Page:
import React from 'react';
import { StyleSheet, View, Dimensions } from 'react-native';
import MapView, { PROVIDER_GOOGLE } from 'react-native-maps';
import { mapStyle } from './mapStyle';

export function MapScreen() {
  return (
    <View style={styles.container}>
      <MapView
        customMapStyle={mapStyle}
        provider={PROVIDER_GOOGLE}
        style={styles.mapStyle}
        initialRegion={{
          latitude: 41.3995345,
          longitude: 2.1909796,
          latitudeDelta: 0.003,
          longitudeDelta: 0.003,
        }}
        mapType="standard"
      ></MapView>
    </View>
  );
}

const styles = StyleSheet.create({
  container: {
    flex: 1,
    backgroundColor: 'black',
    alignItems: 'center',
    justifyContent: 'center',
  },
  mapStyle: {
    width: Dimensions.get('window').width,
    height: Dimensions.get('window').height,
  },
});
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As we can see, the main component is MapView that has multiple props to customize its behavior. In this case, the most important ones are provider where we indicate that we want to use Google Maps, initialRegion which will be the initial location, mapType where we can define the type of map that is loaded and finally customMapStyle where we will set the custom style of the map we want to use.

react-native-maps-simulator-3

If we look at the Google's official documentation we see that we can customize almost all the elements of the map. In this case we seek to make a minimalist interface so we will use the following styles.

//mapStyle.js
export const mapStyle = [
  {
    featureType: 'water',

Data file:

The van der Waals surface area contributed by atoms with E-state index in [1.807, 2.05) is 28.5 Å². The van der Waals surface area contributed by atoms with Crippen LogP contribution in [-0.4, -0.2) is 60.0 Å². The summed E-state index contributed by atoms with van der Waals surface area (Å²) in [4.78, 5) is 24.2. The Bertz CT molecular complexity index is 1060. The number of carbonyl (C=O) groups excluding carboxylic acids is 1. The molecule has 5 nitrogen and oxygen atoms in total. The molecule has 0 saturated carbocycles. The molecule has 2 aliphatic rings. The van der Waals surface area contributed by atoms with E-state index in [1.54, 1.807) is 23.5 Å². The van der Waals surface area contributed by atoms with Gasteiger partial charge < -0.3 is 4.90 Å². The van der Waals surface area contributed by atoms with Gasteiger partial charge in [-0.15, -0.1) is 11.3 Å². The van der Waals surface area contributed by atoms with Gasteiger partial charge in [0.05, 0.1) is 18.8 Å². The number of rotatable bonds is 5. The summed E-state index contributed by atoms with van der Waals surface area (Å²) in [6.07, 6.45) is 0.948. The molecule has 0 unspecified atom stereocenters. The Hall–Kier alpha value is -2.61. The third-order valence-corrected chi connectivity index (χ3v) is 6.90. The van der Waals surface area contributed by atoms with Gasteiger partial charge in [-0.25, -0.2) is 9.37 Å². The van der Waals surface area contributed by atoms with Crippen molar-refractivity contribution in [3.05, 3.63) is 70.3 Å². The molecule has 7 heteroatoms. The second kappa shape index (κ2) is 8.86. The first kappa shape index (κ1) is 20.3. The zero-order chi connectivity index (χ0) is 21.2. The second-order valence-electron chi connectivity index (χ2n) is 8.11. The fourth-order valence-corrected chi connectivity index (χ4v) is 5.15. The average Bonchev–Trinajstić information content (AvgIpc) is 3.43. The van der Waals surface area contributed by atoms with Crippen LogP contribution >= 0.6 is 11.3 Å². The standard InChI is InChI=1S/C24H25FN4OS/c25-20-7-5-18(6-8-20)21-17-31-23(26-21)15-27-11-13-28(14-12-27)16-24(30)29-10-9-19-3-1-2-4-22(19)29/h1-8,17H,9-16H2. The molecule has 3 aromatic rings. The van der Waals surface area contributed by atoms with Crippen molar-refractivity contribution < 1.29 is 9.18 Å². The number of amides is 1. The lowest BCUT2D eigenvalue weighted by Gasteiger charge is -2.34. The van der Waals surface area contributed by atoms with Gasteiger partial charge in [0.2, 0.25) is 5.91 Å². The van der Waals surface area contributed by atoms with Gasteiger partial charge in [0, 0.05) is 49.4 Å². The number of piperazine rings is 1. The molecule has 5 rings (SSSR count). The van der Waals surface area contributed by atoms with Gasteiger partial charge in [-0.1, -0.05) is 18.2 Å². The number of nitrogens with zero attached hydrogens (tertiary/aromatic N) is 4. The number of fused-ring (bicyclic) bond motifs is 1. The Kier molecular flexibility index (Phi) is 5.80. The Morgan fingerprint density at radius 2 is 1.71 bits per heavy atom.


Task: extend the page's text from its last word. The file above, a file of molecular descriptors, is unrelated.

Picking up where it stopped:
elementType: 'geometry',
    stylers: [
      {
        color: '#e9e9e9',
      },
      {
        lightness: 17,
      },
    ],
  },
  {
    featureType: 'landscape',
    elementType: 'geometry',
    stylers: [
      {
        color: '#f5f5f5',
      },
      {
        lightness: 20,
      },
    ],
  },
  {
    featureType: 'road.highway',
    elementType: 'geometry.fill',
    stylers: [
      {
        color: '#ffffff',
      },
      {
        lightness: 17,
      },
    ],
  },
  {
    featureType: 'road.highway',
    elementType: 'geometry.stroke',
    stylers: [
      {
        color: '#ffffff',
      },
      {
        lightness: 29,
      },
      {
        weight: 0.2,
      },
    ],
  },
  {
    featureType: 'road.arterial',
    elementType: 'geometry',
    stylers: [
      {
        color: '#ffffff',
      },
      {
        lightness: 18,
      },
    ],
  },
  {
    featureType: 'road.local',
    elementType: 'geometry',
    stylers: [
      {
        color: '#ffffff',
      },
      {
        lightness: 16,
      },
    ],
  },
  {
    featureType: 'poi',
    elementType: 'geometry',
    stylers: [
      {
        color: '#f5f5f5',
      },
      {
        lightness: 21,
      },
    ],
  },
  {
    featureType: 'poi.park',
    elementType: 'geometry',
    stylers: [
      {
        color: '#dedede',
      },
      {
        lightness: 21,
      },
    ],
  },
  {
    elementType: 'labels.text.stroke',
    stylers: [
      {
        visibility: 'on',